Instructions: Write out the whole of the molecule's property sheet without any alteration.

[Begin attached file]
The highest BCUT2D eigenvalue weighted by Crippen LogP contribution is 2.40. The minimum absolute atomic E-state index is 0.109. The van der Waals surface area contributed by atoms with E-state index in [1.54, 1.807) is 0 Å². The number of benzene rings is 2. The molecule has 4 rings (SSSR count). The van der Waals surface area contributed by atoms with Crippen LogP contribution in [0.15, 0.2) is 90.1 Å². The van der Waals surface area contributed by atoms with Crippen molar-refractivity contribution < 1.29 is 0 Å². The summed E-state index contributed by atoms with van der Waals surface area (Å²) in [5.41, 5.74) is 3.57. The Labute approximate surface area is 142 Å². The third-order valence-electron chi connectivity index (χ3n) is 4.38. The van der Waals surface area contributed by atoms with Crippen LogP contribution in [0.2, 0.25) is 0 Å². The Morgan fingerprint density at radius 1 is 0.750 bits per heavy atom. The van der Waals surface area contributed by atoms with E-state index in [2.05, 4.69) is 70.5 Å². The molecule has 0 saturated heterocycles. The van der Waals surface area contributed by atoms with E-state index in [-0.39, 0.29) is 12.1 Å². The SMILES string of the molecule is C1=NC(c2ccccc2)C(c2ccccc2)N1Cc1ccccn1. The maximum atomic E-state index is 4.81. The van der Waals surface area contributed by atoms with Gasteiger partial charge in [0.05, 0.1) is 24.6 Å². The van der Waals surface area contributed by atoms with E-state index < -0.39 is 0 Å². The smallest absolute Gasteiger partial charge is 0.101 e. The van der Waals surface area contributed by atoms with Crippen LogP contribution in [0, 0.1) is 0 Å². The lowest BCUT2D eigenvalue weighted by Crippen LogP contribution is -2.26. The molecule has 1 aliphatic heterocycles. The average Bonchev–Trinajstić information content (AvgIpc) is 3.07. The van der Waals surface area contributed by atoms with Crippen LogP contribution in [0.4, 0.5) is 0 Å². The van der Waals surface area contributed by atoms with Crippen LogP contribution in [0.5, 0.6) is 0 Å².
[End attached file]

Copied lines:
The highest BCUT2D eigenvalue weighted by Crippen LogP contribution is 2.40. The minimum absolute atomic E-state index is 0.109. The van der Waals surface area contributed by atoms with E-state index in [1.54, 1.807) is 0 Å². The number of benzene rings is 2. The molecule has 4 rings (SSSR count). The van der Waals surface area contributed by atoms with Crippen LogP contribution in [0.15, 0.2) is 90.1 Å². The van der Waals surface area contributed by atoms with Crippen molar-refractivity contribution < 1.29 is 0 Å². The summed E-state index contributed by atoms with van der Waals surface area (Å²) in [5.41, 5.74) is 3.57. The Labute approximate surface area is 142 Å². The third-order valence-electron chi connectivity index (χ3n) is 4.38. The van der Waals surface area contributed by atoms with Crippen LogP contribution in [0.2, 0.25) is 0 Å². The Morgan fingerprint density at radius 1 is 0.750 bits per heavy atom. The van der Waals surface area contributed by atoms with E-state index in [2.05, 4.69) is 70.5 Å². The molecule has 0 saturated heterocycles. The van der Waals surface area contributed by atoms with E-state index in [-0.39, 0.29) is 12.1 Å². The SMILES string of the molecule is C1=NC(c2ccccc2)C(c2ccccc2)N1Cc1ccccn1. The maximum atomic E-state index is 4.81. The van der Waals surface area contributed by atoms with Gasteiger partial charge in [0.05, 0.1) is 24.6 Å². The van der Waals surface area contributed by atoms with E-state index < -0.39 is 0 Å². The smallest absolute Gasteiger partial charge is 0.101 e. The van der Waals surface area contributed by atoms with Crippen LogP contribution in [0, 0.1) is 0 Å². The lowest BCUT2D eigenvalue weighted by Crippen LogP contribution is -2.26. The molecule has 1 aliphatic heterocycles. The average Bonchev–Trinajstić information content (AvgIpc) is 3.07. The van der Waals surface area contributed by atoms with Crippen LogP contribution in [0.4, 0.5) is 0 Å². The van der Waals surface area contributed by atoms with Crippen LogP contribution in [0.5, 0.6) is 0 Å².